Making A Difference in Our County
University of Georgia Cooperative Extension is working hard for its constituents. The following are examples of Extension’s impact in the county over the past year.
4-H YOUTH DEVELOPMENT
The Peach County 4-H program enrolled 645 youth from 4th-12th grade as active member in our clubs. Members were exposed to monthly educational meetings, monthly specialty club meetings, and numerous leadership conferences and community service activities.
Overall, the 4-H program in Peach County had a successful year. Peach County 4-H had: 5 youth exhibit livestock, 10 youth participate in District Project Achievement, 23 engaged in Project Achievement at the local level, 344 participate in monthly in-school club meetings, and 27 Judging Team and Shooting Sports Team Members. All of the programmatic efforts would not be possible or successful without the staff and volunteers for the program. In the 2023 program year, volunteers supported programming efforts in the areas of agriculture, leadership, citizenship and communications.
AGRICULTURE AND NATURAL RESOURCES
Specialty crops like peaches and pecans account for more than $25 million in farm gate value to Peach County producers. Therefore, it is important for our office as well as our growers to stay up to date on the latest technologies and innovations. Our office collaborates with researchers from UGA and across the southeast to provide education and applied research that impacts the sustainability of these industries. Collaboration with institutions as well as industry partners helps our office obtain grant funding to support our programs.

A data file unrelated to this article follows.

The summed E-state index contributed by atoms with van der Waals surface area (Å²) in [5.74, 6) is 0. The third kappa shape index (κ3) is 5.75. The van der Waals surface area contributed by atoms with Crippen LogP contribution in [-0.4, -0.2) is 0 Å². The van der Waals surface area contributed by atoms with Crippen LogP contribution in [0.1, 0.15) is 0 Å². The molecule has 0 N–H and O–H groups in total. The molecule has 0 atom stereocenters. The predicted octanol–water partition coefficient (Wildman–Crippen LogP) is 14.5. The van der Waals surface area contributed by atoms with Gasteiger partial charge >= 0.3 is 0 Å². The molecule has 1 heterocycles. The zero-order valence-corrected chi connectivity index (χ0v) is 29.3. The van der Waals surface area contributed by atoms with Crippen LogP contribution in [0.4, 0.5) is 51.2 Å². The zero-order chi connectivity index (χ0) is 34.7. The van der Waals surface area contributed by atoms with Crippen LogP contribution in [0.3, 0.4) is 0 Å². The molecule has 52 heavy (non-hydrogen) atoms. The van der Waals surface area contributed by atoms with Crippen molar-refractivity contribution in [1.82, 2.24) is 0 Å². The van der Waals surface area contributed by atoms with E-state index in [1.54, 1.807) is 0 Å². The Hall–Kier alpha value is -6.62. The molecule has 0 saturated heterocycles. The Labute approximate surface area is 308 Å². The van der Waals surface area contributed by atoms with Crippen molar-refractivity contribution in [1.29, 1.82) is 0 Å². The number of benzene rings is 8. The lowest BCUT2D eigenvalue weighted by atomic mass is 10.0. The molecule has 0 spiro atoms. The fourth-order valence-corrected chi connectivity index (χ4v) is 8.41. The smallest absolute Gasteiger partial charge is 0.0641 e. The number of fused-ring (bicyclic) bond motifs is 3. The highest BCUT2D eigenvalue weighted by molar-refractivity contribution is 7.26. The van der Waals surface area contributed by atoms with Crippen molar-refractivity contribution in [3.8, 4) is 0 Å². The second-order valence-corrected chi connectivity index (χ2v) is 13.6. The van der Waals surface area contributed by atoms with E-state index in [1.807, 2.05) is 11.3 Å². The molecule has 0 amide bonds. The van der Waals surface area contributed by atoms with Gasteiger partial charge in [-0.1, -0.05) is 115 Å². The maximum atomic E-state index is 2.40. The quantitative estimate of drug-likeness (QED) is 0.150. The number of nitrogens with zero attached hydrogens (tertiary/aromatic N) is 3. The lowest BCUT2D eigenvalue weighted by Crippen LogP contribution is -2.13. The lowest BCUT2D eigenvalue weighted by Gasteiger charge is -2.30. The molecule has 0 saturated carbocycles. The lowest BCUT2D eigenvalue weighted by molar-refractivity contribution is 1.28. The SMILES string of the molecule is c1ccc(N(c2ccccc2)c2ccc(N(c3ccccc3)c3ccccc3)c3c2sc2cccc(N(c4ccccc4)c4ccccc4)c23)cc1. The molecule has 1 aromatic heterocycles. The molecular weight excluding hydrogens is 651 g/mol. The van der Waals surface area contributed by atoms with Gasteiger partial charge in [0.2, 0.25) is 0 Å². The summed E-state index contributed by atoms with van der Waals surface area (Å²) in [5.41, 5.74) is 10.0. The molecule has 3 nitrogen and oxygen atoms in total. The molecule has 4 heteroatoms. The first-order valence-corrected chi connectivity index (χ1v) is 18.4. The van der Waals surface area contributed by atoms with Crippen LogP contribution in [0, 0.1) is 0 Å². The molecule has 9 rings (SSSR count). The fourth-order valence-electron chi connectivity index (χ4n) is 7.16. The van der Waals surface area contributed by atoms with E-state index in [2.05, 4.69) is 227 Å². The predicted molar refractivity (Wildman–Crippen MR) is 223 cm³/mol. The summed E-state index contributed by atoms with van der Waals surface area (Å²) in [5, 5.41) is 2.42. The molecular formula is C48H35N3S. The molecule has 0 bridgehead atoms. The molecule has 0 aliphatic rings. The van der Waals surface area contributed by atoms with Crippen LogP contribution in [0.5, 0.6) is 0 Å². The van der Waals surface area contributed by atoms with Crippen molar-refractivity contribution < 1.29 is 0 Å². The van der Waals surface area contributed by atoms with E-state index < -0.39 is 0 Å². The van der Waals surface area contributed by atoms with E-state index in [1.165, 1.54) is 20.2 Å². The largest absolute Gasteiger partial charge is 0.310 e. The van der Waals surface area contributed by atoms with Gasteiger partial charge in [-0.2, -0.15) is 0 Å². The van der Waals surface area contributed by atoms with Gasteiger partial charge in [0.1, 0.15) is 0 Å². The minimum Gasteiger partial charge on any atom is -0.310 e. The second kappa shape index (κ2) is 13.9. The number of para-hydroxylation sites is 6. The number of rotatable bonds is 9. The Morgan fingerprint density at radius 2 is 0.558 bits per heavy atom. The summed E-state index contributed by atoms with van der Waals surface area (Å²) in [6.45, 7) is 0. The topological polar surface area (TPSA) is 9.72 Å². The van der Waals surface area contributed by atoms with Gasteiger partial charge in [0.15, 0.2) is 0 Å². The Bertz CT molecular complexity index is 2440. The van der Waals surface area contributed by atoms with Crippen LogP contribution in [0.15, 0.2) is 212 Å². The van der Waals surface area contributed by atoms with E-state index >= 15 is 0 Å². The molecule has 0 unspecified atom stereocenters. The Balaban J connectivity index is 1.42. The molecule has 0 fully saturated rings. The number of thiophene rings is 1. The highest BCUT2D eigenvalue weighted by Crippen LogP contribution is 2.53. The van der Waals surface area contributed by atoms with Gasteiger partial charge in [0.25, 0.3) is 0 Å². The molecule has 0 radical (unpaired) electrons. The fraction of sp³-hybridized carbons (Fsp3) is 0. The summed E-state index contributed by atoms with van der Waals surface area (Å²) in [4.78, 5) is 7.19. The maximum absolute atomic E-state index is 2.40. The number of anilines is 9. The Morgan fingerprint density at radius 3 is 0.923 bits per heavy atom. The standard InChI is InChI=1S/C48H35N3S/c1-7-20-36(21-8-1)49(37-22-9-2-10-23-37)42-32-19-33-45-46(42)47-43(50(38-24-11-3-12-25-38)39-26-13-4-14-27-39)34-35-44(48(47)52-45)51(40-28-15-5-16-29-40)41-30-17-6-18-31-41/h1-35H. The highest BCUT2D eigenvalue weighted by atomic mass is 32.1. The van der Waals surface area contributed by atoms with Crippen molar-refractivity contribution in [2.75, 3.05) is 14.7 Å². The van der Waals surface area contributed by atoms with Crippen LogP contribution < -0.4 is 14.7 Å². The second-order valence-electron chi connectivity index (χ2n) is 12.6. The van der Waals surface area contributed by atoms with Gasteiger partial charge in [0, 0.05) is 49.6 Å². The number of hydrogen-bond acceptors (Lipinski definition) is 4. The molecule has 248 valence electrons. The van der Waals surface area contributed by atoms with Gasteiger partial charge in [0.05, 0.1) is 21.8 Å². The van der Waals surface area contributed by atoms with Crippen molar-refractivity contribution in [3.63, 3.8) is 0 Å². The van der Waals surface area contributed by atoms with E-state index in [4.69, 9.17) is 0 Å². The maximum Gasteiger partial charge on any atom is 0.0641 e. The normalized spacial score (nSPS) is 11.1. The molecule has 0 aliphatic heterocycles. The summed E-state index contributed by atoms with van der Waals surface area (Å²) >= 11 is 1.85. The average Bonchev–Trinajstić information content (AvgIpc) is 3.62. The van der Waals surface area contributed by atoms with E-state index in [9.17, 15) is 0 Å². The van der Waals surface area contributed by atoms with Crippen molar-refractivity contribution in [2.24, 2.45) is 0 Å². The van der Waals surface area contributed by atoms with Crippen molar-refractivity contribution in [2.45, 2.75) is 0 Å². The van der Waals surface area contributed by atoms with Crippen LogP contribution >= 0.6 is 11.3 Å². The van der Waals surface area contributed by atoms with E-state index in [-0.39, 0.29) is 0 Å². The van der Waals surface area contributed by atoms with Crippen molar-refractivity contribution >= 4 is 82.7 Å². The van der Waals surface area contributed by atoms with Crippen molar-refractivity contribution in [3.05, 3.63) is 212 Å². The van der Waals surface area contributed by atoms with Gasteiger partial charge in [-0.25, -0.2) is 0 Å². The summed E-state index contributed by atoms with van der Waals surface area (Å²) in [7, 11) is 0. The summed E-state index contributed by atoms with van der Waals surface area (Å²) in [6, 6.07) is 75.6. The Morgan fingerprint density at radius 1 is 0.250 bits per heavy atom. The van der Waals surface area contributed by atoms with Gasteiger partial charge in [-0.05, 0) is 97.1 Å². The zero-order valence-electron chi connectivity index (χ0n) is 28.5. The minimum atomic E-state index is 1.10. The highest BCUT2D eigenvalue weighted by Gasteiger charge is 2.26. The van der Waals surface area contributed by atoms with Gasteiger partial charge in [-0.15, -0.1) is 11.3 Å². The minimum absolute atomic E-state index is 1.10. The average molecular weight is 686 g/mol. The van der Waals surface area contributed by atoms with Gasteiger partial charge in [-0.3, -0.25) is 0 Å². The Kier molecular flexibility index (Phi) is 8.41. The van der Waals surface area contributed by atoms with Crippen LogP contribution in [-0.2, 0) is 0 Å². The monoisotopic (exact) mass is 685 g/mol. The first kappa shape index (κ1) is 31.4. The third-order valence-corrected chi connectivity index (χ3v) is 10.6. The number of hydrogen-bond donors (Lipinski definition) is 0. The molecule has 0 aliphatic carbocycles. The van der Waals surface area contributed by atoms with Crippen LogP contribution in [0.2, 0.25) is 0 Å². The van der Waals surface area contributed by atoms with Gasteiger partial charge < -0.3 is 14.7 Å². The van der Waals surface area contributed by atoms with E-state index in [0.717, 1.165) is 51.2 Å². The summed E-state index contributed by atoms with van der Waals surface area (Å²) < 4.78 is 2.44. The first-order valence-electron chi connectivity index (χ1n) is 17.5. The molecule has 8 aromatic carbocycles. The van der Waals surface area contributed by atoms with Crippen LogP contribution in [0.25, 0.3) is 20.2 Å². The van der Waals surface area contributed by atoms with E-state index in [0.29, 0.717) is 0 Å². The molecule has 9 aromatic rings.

Our office maintains several blogs for not only our local clientele, but also for producers, landowners, and homeowners across the southeast. The Middle Georgia Gardener, Three Rivers Ag News, Strawberry News and UGA Peach Blog. Weekly newspaper articles also help gardeners stay on top of needs in their landscape.
The most enjoyable part of the job is the farm and home visits. It is extremely rewarding to be able to identify problems for large row crop producers and small time gardeners. Helping each to be as successful as they can be is our number one priority.
Since we did not have much of our normal meeting schedule last year the majority of our face to face contacts was in the form of farm and site visits. Even during unsure times our office had over 1000 face to face contacts pertaining to agricultural issues.